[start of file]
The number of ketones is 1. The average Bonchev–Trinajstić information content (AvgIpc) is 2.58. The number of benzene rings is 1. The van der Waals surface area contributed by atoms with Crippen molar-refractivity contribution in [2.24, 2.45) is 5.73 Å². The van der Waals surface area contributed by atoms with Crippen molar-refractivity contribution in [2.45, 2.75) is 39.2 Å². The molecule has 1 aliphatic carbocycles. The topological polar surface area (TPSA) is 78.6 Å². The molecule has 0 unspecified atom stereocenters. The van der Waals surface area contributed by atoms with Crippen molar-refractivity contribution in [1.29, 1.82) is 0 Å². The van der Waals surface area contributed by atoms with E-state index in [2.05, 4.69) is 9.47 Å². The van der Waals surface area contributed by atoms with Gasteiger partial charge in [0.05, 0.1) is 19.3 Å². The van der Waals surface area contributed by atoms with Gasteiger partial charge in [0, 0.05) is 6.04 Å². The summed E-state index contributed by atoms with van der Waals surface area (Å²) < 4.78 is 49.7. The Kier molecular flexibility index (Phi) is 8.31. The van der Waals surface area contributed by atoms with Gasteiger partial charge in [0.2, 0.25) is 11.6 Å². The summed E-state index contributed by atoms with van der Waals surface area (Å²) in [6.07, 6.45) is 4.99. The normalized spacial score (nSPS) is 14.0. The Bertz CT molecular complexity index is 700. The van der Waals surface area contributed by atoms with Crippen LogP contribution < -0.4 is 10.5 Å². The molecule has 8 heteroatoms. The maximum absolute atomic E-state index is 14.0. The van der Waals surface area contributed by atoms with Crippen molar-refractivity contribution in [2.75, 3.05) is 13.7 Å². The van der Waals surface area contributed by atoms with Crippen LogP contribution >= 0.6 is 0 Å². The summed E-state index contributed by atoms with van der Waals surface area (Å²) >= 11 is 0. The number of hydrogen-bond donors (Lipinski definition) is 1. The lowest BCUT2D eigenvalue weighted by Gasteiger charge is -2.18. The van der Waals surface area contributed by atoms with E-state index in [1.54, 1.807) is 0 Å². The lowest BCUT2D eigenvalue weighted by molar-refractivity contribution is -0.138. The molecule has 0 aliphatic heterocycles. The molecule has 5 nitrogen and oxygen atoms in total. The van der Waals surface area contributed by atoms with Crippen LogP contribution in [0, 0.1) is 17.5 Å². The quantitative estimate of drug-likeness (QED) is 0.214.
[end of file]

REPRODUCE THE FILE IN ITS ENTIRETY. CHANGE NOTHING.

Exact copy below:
The number of ketones is 1. The average Bonchev–Trinajstić information content (AvgIpc) is 2.58. The number of benzene rings is 1. The van der Waals surface area contributed by atoms with Crippen molar-refractivity contribution in [2.24, 2.45) is 5.73 Å². The van der Waals surface area contributed by atoms with Crippen molar-refractivity contribution in [2.45, 2.75) is 39.2 Å². The molecule has 1 aliphatic carbocycles. The topological polar surface area (TPSA) is 78.6 Å². The molecule has 0 unspecified atom stereocenters. The van der Waals surface area contributed by atoms with Crippen molar-refractivity contribution in [1.29, 1.82) is 0 Å². The van der Waals surface area contributed by atoms with E-state index in [2.05, 4.69) is 9.47 Å². The van der Waals surface area contributed by atoms with Gasteiger partial charge in [0.05, 0.1) is 19.3 Å². The van der Waals surface area contributed by atoms with Gasteiger partial charge in [0, 0.05) is 6.04 Å². The summed E-state index contributed by atoms with van der Waals surface area (Å²) < 4.78 is 49.7. The Kier molecular flexibility index (Phi) is 8.31. The van der Waals surface area contributed by atoms with Gasteiger partial charge in [0.2, 0.25) is 11.6 Å². The summed E-state index contributed by atoms with van der Waals surface area (Å²) in [6.07, 6.45) is 4.99. The normalized spacial score (nSPS) is 14.0. The Bertz CT molecular complexity index is 700. The van der Waals surface area contributed by atoms with Crippen LogP contribution < -0.4 is 10.5 Å². The molecule has 8 heteroatoms. The maximum absolute atomic E-state index is 14.0. The van der Waals surface area contributed by atoms with Crippen molar-refractivity contribution in [2.75, 3.05) is 13.7 Å². The van der Waals surface area contributed by atoms with Crippen LogP contribution >= 0.6 is 0 Å². The summed E-state index contributed by atoms with van der Waals surface area (Å²) >= 11 is 0. The number of hydrogen-bond donors (Lipinski definition) is 1. The lowest BCUT2D eigenvalue weighted by Gasteiger charge is -2.18. The van der Waals surface area contributed by atoms with E-state index in [1.54, 1.807) is 0 Å². The lowest BCUT2D eigenvalue weighted by molar-refractivity contribution is -0.138. The molecule has 0 aliphatic heterocycles. The molecule has 5 nitrogen and oxygen atoms in total. The van der Waals surface area contributed by atoms with Crippen LogP contribution in [0, 0.1) is 17.5 Å². The quantitative estimate of drug-likeness (QED) is 0.214.